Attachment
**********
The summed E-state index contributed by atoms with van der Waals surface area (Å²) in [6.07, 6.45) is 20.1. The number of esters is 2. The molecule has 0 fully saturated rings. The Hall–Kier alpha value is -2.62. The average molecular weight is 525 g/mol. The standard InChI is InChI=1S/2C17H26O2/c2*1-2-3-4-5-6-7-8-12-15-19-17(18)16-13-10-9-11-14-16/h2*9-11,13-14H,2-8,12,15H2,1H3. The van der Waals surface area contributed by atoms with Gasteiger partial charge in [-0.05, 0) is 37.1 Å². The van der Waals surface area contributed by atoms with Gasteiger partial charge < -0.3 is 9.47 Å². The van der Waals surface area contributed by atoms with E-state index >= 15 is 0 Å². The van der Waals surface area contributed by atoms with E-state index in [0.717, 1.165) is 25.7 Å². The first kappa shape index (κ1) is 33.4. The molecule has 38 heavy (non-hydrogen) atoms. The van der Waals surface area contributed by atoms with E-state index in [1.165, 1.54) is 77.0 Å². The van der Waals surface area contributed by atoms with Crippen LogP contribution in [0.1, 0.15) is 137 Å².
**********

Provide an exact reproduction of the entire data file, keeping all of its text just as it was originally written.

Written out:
The summed E-state index contributed by atoms with van der Waals surface area (Å²) in [6.07, 6.45) is 20.1. The number of esters is 2. The molecule has 0 fully saturated rings. The Hall–Kier alpha value is -2.62. The average molecular weight is 525 g/mol. The standard InChI is InChI=1S/2C17H26O2/c2*1-2-3-4-5-6-7-8-12-15-19-17(18)16-13-10-9-11-14-16/h2*9-11,13-14H,2-8,12,15H2,1H3. The van der Waals surface area contributed by atoms with Gasteiger partial charge in [-0.05, 0) is 37.1 Å². The van der Waals surface area contributed by atoms with Gasteiger partial charge < -0.3 is 9.47 Å². The van der Waals surface area contributed by atoms with E-state index >= 15 is 0 Å². The van der Waals surface area contributed by atoms with E-state index in [0.717, 1.165) is 25.7 Å². The first kappa shape index (κ1) is 33.4. The molecule has 38 heavy (non-hydrogen) atoms. The van der Waals surface area contributed by atoms with E-state index in [1.165, 1.54) is 77.0 Å². The van der Waals surface area contributed by atoms with Crippen LogP contribution in [0.1, 0.15) is 137 Å².